//
you're reading...
Epistemology

Knowledge: what you know and what you can retain in your mind.

Knowledge:  what you know and what you can retain in your mind.

On my previous assignment on Jean-Paul Sarte, His overall philosophy was “humans are free.” As a result to this, he connected knowledge with the theory of value, human nature, learning, and the society.  What we value, is determined by our knowledge, our human nature is determined by our knowledge, what we learn makes us gain more knowledge, and the society around us influences our knowledge. Therefore, the information we collect each and everyday builds up our knowledge.

I agree with Sartres view on knowledge and how we approach it, based on what we face during our life and experiences. We determine our “self” through experience and reflection, and that determination builds our knowledge.

Knowledge: What is knowledge?

According to Sartre, His theory of knowledge is:

– awareness of self as an individual, separate from all others, as being for itself, separate from being in itself.

– experience and reflection

–  Mistakes are made through “self-deception”, when the individual attributes reason/causality to fate or determinism rather than to individual will and the personal decision to act upon that will.

My conclusion:

People first exist, confront themselves, emerge in the world, and then define themselves and determine ones essence. The knowledge we gain in this world,  is all based on experiences that occur in our life. In other words, how I would define knowledge, is strictly, experience. Knowledge is experience, therefore experience is knowledge.

Sartre argues that nothing can interfere with the choices we make in our life, therefore our knowledge is all based on our view on things, our perceptions, and our conclusions.
Knowledge, however, can be influenced by others, but in the end it’s the information you essentially comprehended and what you chose to believe.

Does that mean your belief has to always be true?

Beliefs, are your own views on certain things. What you view as “right”  may vary from others, but that doesn’t mean you’re necessarily wrong for believing something in difference of others. They’re in your head and generally are viewed as just the way you hold the world, or some aspect of the world to be.

As a result, in my opinion, knowledge doesn’t need to necessarily hold complete truth. I view belief as the building block of knowledge as opposed to truth. What you believe, is your knowledge, regardless whether others may agree or not.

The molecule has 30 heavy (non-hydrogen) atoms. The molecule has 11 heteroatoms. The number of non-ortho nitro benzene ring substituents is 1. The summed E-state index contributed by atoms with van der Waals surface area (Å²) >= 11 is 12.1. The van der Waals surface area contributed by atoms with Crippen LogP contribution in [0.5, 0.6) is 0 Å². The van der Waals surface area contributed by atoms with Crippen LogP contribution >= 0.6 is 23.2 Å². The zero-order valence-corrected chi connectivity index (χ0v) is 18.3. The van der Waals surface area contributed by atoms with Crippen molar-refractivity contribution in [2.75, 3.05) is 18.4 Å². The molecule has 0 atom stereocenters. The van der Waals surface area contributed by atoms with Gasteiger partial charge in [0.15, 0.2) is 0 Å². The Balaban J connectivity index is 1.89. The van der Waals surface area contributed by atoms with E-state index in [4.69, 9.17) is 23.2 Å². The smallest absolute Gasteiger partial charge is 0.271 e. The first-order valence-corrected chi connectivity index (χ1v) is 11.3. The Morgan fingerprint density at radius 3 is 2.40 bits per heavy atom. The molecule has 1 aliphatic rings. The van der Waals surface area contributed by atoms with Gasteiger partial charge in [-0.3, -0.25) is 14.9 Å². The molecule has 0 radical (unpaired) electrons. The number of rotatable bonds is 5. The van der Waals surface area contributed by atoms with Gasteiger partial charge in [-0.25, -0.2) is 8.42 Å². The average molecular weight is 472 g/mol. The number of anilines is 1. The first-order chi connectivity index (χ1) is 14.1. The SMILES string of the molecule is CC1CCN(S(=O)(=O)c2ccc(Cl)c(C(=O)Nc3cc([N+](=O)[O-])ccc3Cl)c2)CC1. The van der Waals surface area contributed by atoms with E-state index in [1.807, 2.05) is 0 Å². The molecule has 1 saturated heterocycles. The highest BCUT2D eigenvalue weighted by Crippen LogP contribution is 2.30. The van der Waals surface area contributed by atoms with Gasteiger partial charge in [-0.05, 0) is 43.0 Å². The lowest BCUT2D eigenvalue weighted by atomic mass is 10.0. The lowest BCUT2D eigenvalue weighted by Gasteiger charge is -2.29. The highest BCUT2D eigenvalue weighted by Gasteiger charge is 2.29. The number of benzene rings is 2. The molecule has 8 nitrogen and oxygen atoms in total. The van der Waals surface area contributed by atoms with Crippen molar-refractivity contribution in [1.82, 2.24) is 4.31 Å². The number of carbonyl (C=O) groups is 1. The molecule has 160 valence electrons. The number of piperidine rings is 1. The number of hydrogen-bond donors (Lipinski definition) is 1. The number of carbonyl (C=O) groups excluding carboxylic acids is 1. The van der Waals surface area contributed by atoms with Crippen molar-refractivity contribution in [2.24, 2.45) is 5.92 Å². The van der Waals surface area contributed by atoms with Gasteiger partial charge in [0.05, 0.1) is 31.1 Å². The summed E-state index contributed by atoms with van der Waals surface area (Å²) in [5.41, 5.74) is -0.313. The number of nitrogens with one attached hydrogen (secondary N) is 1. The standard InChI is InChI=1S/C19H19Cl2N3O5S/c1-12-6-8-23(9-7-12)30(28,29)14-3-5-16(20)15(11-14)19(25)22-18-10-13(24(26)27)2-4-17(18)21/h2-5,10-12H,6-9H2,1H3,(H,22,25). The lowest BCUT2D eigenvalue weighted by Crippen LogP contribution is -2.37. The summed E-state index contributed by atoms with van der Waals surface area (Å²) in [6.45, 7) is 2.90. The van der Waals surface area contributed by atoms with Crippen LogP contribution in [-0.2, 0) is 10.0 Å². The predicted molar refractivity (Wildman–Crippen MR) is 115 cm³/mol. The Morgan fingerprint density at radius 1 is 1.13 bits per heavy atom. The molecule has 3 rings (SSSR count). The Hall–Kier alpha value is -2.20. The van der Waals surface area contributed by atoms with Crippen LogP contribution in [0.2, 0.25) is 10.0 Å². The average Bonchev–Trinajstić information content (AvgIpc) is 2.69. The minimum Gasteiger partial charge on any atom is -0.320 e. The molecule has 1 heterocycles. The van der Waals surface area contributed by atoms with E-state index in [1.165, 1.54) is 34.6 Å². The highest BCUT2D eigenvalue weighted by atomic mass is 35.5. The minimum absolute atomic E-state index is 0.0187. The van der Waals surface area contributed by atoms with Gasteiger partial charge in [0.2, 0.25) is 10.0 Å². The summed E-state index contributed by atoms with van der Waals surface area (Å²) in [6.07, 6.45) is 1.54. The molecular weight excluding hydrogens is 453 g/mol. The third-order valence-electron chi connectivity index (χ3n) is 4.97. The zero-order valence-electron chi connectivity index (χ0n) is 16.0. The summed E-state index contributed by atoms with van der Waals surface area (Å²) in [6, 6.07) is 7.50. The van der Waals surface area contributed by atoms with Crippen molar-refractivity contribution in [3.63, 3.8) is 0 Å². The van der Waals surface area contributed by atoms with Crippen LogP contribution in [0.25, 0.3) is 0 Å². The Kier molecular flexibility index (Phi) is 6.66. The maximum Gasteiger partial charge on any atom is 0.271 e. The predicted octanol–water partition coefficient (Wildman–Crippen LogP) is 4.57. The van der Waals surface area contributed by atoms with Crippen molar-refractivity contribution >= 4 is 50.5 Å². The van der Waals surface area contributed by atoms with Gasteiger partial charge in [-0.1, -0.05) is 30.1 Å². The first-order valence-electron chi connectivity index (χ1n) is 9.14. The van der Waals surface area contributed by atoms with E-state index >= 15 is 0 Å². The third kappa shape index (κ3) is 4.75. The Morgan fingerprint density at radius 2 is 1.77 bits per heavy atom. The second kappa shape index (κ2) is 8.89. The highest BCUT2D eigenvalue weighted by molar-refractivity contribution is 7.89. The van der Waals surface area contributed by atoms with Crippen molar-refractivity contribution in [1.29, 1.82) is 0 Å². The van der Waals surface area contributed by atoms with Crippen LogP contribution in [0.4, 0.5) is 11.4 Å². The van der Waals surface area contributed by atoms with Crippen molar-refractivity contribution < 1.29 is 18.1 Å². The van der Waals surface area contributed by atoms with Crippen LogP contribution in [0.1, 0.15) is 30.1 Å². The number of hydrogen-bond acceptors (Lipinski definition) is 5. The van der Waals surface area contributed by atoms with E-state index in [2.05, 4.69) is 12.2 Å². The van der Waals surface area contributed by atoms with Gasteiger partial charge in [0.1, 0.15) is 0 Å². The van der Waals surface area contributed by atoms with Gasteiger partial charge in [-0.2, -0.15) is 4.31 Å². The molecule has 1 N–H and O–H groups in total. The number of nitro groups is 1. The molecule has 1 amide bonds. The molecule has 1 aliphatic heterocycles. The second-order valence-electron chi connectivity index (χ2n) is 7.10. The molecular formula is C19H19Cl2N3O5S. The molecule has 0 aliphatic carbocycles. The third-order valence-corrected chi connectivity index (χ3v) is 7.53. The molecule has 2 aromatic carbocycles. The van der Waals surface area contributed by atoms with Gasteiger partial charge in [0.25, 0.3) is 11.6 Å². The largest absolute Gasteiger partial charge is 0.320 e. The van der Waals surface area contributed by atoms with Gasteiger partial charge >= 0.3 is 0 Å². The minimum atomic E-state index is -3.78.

Experience + beliefs = Knowledge.

Advertisements

Discussion

2 thoughts on “Knowledge: what you know and what you can retain in your mind.

  1. Good work to extend your research into Sartre with this Epistemological post, Yazmeen. I’m enjoying the documentation of learning that these posts are serving, as well as the increasing complexity of ideas that comes with the units building one into the next.

    In the interest of continuing toward an exactness of language and logic, though, you say, “…how I would define knowledge, is strictly, experience. Knowledge is experience, therefore experience is knowledge.” Do you think this contradicts some of what you take from Sartre, though? If knowledge is based on “our view on things, our perceptions, and our conclusions,” isn’t this in some ways separate from experience itself? Is our interpretation of reality, in other words, not something distinct from reality itself?

    Posted by bryanjack | November 13, 2012, 1:14 am
  2. Thank you Mr. jackson!
    Well, not necessarily, because experience to me is the base line and building block on how we view on things, and the conclusions we make.

    For example,
    experiencing being around people from different cultures and living in a diverse country allows me to view culture as something beautiful and conclude that it is a great way for people to interact with eachother, allowing us to be open minded. If it werent for the experience, i couldn’t necessarily conclude that its a great way of interaction as much, as opposed to not experiencing it at all.

    How can we necessarily make conlcusions and have a “proper” view on a certain things, if we never experienced it.In other words, In order to gain knowledge, we need experience, other wise we really haven’t gained anything.

    Posted by yasmeenmezban | November 14, 2012, 3:18 am

What do you think?

Fill in your details below or click an icon to log in:

WordPress.com Logo

You are commenting using your WordPress.com account. Log Out / Change )

Twitter picture

You are commenting using your Twitter account. Log Out / Change )

Facebook photo

You are commenting using your Facebook account. Log Out / Change )

Google+ photo

You are commenting using your Google+ account. Log Out / Change )

Connecting to %s

%d bloggers like this: